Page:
Maia Sandu has been sworn in as the new president of Moldova after taking the oath of office on December 24 at a ceremony in Chisinau.
Sandu, a Harvard-educated former World Bank economist who favors closer ties to the European Union and the United States, was elected last month after a clear runoff victory against Russia-backed Igor Dodon.
During her inauguration ceremony, Sandu, 48, promised to be a “uniting” president.
She cited the coronavirus pandemic and the country’s economic crisis as her priorities while promising to appoint a team of experts to tackle the issues. Sandu has presented closer integration with the EU as a way out of the economic crisis.
She previously served as prime minister for several months during Dodon's term before being ousted in a vote of no confidence last year.
She promised during her presidential campaign to battle endemic corruption in Moldova, one of Europe's poorest countries.
On December 23, Prime Minister Ion Chicu and his government resigned in a move to help push the country toward early elections.
In her inauguration speech on December 24, Sandu said that snap legislative elections are the "only way to cleanse parliament and restore justice in our country."
Earlier this month around 20,000 protesters took to the streets in Chisinau to demand early elections after lawmakers passed a bill transferring control of the country's intelligence agency from the president to parliament.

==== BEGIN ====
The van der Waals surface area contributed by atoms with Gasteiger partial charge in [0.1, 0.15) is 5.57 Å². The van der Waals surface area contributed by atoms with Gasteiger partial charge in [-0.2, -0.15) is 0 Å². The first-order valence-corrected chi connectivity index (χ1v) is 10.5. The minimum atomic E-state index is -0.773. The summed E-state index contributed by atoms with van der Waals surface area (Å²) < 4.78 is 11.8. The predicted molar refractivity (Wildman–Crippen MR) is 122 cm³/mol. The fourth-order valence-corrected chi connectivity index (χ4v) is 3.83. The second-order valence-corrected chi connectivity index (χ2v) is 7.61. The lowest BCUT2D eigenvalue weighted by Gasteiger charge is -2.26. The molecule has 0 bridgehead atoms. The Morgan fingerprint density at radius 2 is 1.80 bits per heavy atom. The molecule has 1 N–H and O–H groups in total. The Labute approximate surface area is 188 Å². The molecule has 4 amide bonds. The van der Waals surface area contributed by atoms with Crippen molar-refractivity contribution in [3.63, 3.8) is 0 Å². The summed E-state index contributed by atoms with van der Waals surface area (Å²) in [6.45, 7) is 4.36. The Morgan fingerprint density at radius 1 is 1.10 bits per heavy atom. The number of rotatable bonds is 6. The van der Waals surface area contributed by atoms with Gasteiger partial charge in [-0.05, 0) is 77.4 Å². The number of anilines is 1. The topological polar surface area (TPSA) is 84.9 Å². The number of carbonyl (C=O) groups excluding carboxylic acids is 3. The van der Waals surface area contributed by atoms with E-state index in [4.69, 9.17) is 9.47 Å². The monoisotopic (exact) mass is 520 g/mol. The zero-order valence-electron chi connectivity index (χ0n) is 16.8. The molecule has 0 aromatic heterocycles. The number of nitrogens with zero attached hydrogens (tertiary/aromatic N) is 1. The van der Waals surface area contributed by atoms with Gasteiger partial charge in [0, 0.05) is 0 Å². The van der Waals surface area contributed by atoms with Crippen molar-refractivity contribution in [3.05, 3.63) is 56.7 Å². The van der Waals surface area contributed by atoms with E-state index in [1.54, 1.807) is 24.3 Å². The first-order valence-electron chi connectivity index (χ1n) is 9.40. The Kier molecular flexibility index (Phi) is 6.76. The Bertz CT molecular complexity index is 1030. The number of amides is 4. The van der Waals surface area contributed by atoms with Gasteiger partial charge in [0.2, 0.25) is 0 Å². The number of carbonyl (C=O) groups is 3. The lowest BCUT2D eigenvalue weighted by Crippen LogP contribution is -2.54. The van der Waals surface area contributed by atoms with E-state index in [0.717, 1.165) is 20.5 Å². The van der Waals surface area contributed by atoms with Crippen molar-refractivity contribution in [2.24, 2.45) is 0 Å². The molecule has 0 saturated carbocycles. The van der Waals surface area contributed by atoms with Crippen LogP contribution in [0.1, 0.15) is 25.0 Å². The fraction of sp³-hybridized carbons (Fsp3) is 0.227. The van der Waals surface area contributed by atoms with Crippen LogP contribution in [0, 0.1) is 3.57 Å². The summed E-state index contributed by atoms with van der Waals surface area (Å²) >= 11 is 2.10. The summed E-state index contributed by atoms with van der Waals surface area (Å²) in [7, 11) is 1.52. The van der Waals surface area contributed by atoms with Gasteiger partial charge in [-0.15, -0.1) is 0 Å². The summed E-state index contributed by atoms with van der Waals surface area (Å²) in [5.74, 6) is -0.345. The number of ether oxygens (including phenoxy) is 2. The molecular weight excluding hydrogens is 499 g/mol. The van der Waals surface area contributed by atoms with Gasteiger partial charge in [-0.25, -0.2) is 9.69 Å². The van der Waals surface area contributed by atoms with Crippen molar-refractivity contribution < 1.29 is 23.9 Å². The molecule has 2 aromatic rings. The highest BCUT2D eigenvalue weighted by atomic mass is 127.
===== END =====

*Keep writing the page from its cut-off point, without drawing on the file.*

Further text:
The move was seen as a way to boost the power of parliament, where pro-Moscow Socialists aligned with Dodon hold a razor-thin one-seat majority in the 101-seat legislature.
The November presidential election was seen as a referendum on two divergent visions for the future of the Eastern European country of 3.5 million people that is sandwiched between Ukraine and Romania.
Since the election Sandu has called for the withdrawal of Russian troops from Moldova's Moscow-backed separatist region of Transdniester, prompting the Kremlin to warn it could lead to "serious destabilization.”
Sandu is expected to nominate a new prime minister after consulting with the outgoing parliament.
Since the prime minister has resigned, she can dissolve parliament if there are two failed attempts to find a successor.